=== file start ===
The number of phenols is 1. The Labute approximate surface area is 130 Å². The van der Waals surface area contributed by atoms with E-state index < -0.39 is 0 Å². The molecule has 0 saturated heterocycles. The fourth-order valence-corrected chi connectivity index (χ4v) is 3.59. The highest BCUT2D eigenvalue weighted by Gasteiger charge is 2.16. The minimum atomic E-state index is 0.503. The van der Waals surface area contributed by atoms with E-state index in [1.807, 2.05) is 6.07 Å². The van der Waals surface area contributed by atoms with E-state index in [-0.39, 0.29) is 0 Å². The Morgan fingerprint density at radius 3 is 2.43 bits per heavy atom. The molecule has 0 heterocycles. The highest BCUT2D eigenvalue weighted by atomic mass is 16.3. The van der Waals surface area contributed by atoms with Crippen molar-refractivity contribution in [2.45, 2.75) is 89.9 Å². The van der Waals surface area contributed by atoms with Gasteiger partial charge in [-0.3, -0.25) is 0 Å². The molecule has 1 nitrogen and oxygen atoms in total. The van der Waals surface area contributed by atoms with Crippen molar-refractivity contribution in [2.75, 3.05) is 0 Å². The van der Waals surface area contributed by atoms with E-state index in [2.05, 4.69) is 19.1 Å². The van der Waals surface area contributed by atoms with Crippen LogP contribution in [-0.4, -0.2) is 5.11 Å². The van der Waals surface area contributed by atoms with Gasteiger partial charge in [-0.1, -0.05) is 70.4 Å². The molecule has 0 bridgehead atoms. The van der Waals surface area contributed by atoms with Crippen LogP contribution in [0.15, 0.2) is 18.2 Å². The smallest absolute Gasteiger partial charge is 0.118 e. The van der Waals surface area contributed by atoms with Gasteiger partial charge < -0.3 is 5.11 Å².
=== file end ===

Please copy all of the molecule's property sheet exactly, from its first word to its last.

The number of phenols is 1. The Labute approximate surface area is 130 Å². The van der Waals surface area contributed by atoms with E-state index < -0.39 is 0 Å². The molecule has 0 saturated heterocycles. The fourth-order valence-corrected chi connectivity index (χ4v) is 3.59. The highest BCUT2D eigenvalue weighted by Gasteiger charge is 2.16. The minimum atomic E-state index is 0.503. The van der Waals surface area contributed by atoms with E-state index in [1.807, 2.05) is 6.07 Å². The van der Waals surface area contributed by atoms with E-state index in [-0.39, 0.29) is 0 Å². The Morgan fingerprint density at radius 3 is 2.43 bits per heavy atom. The molecule has 0 heterocycles. The highest BCUT2D eigenvalue weighted by atomic mass is 16.3. The van der Waals surface area contributed by atoms with Crippen molar-refractivity contribution in [2.45, 2.75) is 89.9 Å². The van der Waals surface area contributed by atoms with Gasteiger partial charge in [-0.3, -0.25) is 0 Å². The molecule has 1 nitrogen and oxygen atoms in total. The van der Waals surface area contributed by atoms with Crippen molar-refractivity contribution in [2.75, 3.05) is 0 Å². The van der Waals surface area contributed by atoms with E-state index in [2.05, 4.69) is 19.1 Å². The van der Waals surface area contributed by atoms with Crippen LogP contribution in [-0.4, -0.2) is 5.11 Å². The van der Waals surface area contributed by atoms with Gasteiger partial charge in [-0.1, -0.05) is 70.4 Å². The molecule has 0 bridgehead atoms. The van der Waals surface area contributed by atoms with Crippen LogP contribution in [0.15, 0.2) is 18.2 Å². The smallest absolute Gasteiger partial charge is 0.118 e. The van der Waals surface area contributed by atoms with Gasteiger partial charge < -0.3 is 5.11 Å².